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I've heard it before, but only when discussing medication with people of my grandfather's generation.  It's a very old-fashioned term for a diuretic!


An euphemism I've heard from some older relatives for what happens when you take this medication is "making water" so that may have been where the term water pill came from. 
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Luci

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I had a few instances of confusion at a friend's house when they asked for the "clicker" - it was what they called a remote!

There was an Adam Sandler movie called "Click", which meant the remote.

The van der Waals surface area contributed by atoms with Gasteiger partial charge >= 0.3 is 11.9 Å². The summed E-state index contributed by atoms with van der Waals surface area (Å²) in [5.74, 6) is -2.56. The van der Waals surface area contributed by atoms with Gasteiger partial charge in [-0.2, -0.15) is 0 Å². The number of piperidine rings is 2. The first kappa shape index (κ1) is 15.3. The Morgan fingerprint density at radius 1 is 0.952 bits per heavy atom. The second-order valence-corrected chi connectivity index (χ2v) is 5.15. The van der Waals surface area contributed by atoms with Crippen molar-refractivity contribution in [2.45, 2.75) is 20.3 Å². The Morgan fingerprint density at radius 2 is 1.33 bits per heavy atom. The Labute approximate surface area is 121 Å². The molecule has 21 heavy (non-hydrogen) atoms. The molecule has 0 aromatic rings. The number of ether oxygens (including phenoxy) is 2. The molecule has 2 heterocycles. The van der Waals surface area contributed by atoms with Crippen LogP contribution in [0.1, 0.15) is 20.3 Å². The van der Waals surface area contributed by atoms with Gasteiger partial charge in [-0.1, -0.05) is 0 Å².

Lucas calls it a 'firestick', which still confuses me after about 40 years of owning TV remotes. I'm slow.


oz diva

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We call it the boredom control.

Victoria

Ms_Cellany

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With regard to pronunciation of "Don Quixote," Spanish spelling and pronunciation have also changed over the centuries; if the book had been written in Spain in the 19th century, he would have been spelled "Don Quijote." I mostly see that usage of x for /h/ in Mexican spellings of words borrowed from native languages: for example, Oaxaca is pronounced something like "wah-hah-kah."

There's a joke about a Texas town, Mexia:

Some tourists driving through decided to stop for a bite. They asked the waitress, "How do you pronounce the name of this place?"
She said, "Day-a-ree Ka-ween."


(The town is "meh-HEE-ah."  Their motto: "A great place to live, no matter how you pronounce it")